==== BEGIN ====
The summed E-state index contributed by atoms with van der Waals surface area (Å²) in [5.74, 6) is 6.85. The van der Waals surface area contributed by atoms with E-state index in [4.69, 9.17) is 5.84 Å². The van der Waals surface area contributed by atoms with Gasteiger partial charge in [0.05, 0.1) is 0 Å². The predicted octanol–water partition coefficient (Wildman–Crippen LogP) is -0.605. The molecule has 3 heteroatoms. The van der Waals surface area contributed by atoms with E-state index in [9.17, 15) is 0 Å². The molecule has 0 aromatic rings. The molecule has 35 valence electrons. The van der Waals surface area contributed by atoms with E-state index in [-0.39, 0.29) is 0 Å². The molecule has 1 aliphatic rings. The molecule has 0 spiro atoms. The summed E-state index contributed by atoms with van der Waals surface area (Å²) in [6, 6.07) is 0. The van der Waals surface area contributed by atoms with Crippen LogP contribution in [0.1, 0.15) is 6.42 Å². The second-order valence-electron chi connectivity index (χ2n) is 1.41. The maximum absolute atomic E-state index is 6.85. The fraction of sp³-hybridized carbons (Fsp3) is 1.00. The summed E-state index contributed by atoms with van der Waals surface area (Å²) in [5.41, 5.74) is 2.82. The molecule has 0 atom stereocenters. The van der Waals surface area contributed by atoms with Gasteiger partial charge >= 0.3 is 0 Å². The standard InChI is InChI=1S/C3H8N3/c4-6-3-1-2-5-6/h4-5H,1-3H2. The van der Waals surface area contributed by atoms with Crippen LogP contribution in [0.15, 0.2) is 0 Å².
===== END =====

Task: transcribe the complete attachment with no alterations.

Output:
The summed E-state index contributed by atoms with van der Waals surface area (Å²) in [5.74, 6) is 6.85. The van der Waals surface area contributed by atoms with E-state index in [4.69, 9.17) is 5.84 Å². The van der Waals surface area contributed by atoms with Gasteiger partial charge in [0.05, 0.1) is 0 Å². The predicted octanol–water partition coefficient (Wildman–Crippen LogP) is -0.605. The molecule has 3 heteroatoms. The van der Waals surface area contributed by atoms with E-state index in [9.17, 15) is 0 Å². The molecule has 0 aromatic rings. The molecule has 35 valence electrons. The van der Waals surface area contributed by atoms with E-state index in [-0.39, 0.29) is 0 Å². The molecule has 1 aliphatic rings. The molecule has 0 spiro atoms. The summed E-state index contributed by atoms with van der Waals surface area (Å²) in [6, 6.07) is 0. The van der Waals surface area contributed by atoms with Crippen LogP contribution in [0.1, 0.15) is 6.42 Å². The second-order valence-electron chi connectivity index (χ2n) is 1.41. The maximum absolute atomic E-state index is 6.85. The fraction of sp³-hybridized carbons (Fsp3) is 1.00. The summed E-state index contributed by atoms with van der Waals surface area (Å²) in [5.41, 5.74) is 2.82. The molecule has 0 atom stereocenters. The van der Waals surface area contributed by atoms with Gasteiger partial charge >= 0.3 is 0 Å². The standard InChI is InChI=1S/C3H8N3/c4-6-3-1-2-5-6/h4-5H,1-3H2. The van der Waals surface area contributed by atoms with Crippen LogP contribution in [0.15, 0.2) is 0 Å².